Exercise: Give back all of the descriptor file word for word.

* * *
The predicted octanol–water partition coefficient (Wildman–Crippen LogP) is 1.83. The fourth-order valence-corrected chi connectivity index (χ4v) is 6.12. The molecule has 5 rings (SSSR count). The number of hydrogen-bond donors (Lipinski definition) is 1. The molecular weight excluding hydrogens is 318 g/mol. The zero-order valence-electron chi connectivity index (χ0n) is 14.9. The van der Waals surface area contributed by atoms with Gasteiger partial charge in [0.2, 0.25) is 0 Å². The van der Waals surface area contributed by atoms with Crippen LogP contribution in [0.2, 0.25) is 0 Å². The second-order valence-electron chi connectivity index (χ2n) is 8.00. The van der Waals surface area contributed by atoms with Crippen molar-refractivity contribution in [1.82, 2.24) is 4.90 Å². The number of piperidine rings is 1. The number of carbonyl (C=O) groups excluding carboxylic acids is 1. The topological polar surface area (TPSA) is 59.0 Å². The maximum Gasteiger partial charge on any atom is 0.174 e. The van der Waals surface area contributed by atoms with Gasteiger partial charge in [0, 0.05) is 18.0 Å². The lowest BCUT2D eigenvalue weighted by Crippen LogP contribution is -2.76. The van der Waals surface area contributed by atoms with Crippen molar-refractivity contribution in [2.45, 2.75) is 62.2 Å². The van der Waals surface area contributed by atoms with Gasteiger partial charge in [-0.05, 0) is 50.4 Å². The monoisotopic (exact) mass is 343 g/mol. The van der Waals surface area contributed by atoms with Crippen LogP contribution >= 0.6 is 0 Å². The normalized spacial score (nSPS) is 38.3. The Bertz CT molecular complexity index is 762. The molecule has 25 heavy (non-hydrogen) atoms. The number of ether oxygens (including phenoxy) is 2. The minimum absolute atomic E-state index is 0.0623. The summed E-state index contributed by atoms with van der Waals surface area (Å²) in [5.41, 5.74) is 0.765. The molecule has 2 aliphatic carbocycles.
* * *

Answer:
The predicted octanol–water partition coefficient (Wildman–Crippen LogP) is 1.83. The fourth-order valence-corrected chi connectivity index (χ4v) is 6.12. The molecule has 5 rings (SSSR count). The number of hydrogen-bond donors (Lipinski definition) is 1. The molecular weight excluding hydrogens is 318 g/mol. The zero-order valence-electron chi connectivity index (χ0n) is 14.9. The van der Waals surface area contributed by atoms with Gasteiger partial charge in [0.2, 0.25) is 0 Å². The van der Waals surface area contributed by atoms with Crippen LogP contribution in [0.2, 0.25) is 0 Å². The second-order valence-electron chi connectivity index (χ2n) is 8.00. The van der Waals surface area contributed by atoms with Crippen molar-refractivity contribution in [1.82, 2.24) is 4.90 Å². The number of piperidine rings is 1. The number of carbonyl (C=O) groups excluding carboxylic acids is 1. The topological polar surface area (TPSA) is 59.0 Å². The maximum Gasteiger partial charge on any atom is 0.174 e. The van der Waals surface area contributed by atoms with Gasteiger partial charge in [0, 0.05) is 18.0 Å². The lowest BCUT2D eigenvalue weighted by Crippen LogP contribution is -2.76. The van der Waals surface area contributed by atoms with Crippen molar-refractivity contribution in [2.45, 2.75) is 62.2 Å². The van der Waals surface area contributed by atoms with Gasteiger partial charge in [-0.05, 0) is 50.4 Å². The monoisotopic (exact) mass is 343 g/mol. The van der Waals surface area contributed by atoms with Crippen LogP contribution >= 0.6 is 0 Å². The normalized spacial score (nSPS) is 38.3. The Bertz CT molecular complexity index is 762. The molecule has 25 heavy (non-hydrogen) atoms. The number of ether oxygens (including phenoxy) is 2. The minimum absolute atomic E-state index is 0.0623. The summed E-state index contributed by atoms with van der Waals surface area (Å²) in [5.41, 5.74) is 0.765. The molecule has 2 aliphatic carbocycles.